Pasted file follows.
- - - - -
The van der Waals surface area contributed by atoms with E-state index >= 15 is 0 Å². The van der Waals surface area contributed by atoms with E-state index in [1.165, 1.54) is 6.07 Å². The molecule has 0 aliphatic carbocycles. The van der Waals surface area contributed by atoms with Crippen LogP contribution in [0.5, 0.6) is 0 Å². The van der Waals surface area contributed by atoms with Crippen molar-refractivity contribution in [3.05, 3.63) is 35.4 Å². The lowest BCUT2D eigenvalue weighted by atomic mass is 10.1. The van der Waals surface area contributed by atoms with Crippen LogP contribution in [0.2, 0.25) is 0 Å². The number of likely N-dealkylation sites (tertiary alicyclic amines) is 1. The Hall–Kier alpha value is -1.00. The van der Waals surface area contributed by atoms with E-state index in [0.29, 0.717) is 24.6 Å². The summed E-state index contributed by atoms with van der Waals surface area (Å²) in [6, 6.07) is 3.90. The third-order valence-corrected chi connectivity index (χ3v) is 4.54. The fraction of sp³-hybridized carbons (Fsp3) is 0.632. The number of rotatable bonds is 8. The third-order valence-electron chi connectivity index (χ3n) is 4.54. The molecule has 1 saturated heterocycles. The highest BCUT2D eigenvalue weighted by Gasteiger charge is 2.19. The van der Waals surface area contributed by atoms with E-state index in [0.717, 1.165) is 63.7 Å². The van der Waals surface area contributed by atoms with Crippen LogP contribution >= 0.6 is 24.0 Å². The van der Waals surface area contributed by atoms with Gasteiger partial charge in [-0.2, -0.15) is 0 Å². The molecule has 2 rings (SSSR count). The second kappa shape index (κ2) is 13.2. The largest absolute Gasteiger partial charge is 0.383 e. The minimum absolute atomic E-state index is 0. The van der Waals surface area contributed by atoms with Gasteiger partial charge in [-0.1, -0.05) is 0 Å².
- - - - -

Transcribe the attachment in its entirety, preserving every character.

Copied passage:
The van der Waals surface area contributed by atoms with E-state index >= 15 is 0 Å². The van der Waals surface area contributed by atoms with E-state index in [1.165, 1.54) is 6.07 Å². The molecule has 0 aliphatic carbocycles. The van der Waals surface area contributed by atoms with Crippen LogP contribution in [0.5, 0.6) is 0 Å². The van der Waals surface area contributed by atoms with Crippen molar-refractivity contribution in [3.05, 3.63) is 35.4 Å². The lowest BCUT2D eigenvalue weighted by atomic mass is 10.1. The van der Waals surface area contributed by atoms with Crippen LogP contribution in [0.2, 0.25) is 0 Å². The number of likely N-dealkylation sites (tertiary alicyclic amines) is 1. The Hall–Kier alpha value is -1.00. The van der Waals surface area contributed by atoms with E-state index in [0.29, 0.717) is 24.6 Å². The summed E-state index contributed by atoms with van der Waals surface area (Å²) in [6, 6.07) is 3.90. The third-order valence-corrected chi connectivity index (χ3v) is 4.54. The fraction of sp³-hybridized carbons (Fsp3) is 0.632. The number of rotatable bonds is 8. The third-order valence-electron chi connectivity index (χ3n) is 4.54. The molecule has 1 saturated heterocycles. The highest BCUT2D eigenvalue weighted by Gasteiger charge is 2.19. The van der Waals surface area contributed by atoms with E-state index in [0.717, 1.165) is 63.7 Å². The van der Waals surface area contributed by atoms with Crippen LogP contribution >= 0.6 is 24.0 Å². The van der Waals surface area contributed by atoms with Gasteiger partial charge in [-0.2, -0.15) is 0 Å². The molecule has 2 rings (SSSR count). The second kappa shape index (κ2) is 13.2. The largest absolute Gasteiger partial charge is 0.383 e. The minimum absolute atomic E-state index is 0. The van der Waals surface area contributed by atoms with Gasteiger partial charge in [-0.1, -0.05) is 0 Å².